A tornado watch is in effect in Corpus Christi, Kingsville, Falfurrias, Laredo, Zapata, McAllen and Brownsville until 10 p.m. Sunday.
As of 6:50 a.m., the National Weather Service in Corpus Christi reported 2.86 inches at its station, 2.94 inches at Naval Air Station Corpus Christi, 2.28 inches at Alice Airport and 1.33 inches at Victoria Regional Airport.
The storm, which landed 15 miles north of Port Mansfield, caused flooding along the coast, and the energy provider for the region reported more than 140,000 outages as of Sunday morning.
Less than an hour before Hanna's landfall on Saturday, Abbott called for residents not to forget the preexisting threat of COVID-19 in the face of the natural disaster.
“Any hurricane is an enormous challenge,” Abbott said in a news conference on Saturday afternoon. “This challenge is complicated and made even more severe seeing that it is sweeping through an area that is the most challenged area in the state for COVID-19.”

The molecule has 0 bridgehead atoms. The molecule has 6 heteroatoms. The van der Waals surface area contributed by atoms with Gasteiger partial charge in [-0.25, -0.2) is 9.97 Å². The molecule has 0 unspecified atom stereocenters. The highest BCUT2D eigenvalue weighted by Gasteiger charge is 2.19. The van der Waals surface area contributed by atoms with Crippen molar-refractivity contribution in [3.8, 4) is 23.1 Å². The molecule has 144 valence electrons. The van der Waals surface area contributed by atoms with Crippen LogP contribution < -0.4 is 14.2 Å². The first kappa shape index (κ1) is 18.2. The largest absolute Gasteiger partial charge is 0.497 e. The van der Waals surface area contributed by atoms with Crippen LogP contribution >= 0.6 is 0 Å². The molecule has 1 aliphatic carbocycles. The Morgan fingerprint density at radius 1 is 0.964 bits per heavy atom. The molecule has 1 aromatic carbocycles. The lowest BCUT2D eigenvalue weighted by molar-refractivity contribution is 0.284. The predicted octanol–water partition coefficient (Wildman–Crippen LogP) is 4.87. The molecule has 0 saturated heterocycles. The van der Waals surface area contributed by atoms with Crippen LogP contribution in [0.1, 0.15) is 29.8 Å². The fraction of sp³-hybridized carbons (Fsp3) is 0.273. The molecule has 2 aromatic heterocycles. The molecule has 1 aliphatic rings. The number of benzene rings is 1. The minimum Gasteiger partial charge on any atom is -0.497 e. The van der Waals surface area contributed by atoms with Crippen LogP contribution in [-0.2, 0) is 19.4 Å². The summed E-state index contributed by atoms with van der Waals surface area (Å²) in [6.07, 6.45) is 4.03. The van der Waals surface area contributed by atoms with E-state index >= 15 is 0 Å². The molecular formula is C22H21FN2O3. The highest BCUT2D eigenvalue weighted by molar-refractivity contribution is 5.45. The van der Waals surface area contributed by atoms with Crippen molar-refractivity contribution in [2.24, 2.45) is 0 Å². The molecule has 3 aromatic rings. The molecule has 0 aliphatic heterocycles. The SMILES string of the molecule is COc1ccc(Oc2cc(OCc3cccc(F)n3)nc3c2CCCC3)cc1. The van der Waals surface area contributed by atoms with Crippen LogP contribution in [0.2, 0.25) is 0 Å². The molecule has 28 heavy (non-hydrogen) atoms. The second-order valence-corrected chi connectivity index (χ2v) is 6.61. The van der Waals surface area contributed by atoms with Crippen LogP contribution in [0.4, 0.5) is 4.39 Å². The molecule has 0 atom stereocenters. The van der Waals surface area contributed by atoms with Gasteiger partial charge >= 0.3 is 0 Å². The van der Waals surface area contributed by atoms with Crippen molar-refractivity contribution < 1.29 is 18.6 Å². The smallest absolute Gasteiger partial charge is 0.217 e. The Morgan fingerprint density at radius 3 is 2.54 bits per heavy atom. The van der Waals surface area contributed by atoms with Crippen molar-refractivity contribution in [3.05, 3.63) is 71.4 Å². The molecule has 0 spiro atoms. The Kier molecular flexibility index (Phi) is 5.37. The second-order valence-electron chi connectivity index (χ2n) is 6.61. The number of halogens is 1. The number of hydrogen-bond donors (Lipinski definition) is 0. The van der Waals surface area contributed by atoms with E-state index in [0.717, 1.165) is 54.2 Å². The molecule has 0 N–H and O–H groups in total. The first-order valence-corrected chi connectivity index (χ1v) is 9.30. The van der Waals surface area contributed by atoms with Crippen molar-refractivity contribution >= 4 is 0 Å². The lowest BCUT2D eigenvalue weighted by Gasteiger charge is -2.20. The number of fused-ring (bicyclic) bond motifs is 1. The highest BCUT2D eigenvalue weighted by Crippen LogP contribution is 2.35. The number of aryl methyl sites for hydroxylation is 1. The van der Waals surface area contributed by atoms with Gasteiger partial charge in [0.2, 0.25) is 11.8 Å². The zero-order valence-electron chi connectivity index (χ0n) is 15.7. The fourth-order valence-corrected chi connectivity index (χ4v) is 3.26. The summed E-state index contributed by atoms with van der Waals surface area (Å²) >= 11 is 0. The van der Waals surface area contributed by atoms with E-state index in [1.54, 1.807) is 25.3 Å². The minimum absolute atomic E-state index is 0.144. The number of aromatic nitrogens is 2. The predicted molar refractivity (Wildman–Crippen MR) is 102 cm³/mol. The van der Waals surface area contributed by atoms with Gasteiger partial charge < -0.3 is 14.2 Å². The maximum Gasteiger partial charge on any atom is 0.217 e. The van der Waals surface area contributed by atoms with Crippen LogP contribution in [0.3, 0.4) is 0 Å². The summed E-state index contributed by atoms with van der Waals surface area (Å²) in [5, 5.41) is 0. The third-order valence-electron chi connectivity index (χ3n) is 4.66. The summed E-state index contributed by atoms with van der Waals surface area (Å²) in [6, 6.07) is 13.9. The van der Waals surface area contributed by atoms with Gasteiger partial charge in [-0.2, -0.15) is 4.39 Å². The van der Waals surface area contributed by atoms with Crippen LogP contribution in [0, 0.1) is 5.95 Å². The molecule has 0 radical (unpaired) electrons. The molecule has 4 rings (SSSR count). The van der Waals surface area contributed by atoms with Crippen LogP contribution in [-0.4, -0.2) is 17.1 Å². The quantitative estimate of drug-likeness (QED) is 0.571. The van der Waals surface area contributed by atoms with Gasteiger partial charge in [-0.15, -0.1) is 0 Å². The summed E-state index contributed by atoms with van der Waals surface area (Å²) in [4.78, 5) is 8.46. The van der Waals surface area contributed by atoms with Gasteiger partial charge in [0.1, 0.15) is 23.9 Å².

Abbott announced that the state’s emergency response would include 17 COVID-19 mobile testing teams focused on shelters and 100 medical personnel provided by the Texas National Guard. For people who leave the area, the American Red Cross will be providing hotel vouchers in San Antonio’s Freeman Coliseum. The governor also issued a disaster declaration for 32 counties and a federal emergency disaster declaration request.
“We will be responding in the way that we typically respond to hurricanes, but on top of that we will respond to the COVID challenges,” Abbott said Saturday.
One of those challenges could be how to handle an emergency in COVID-19 hot spots, such as nursing homes.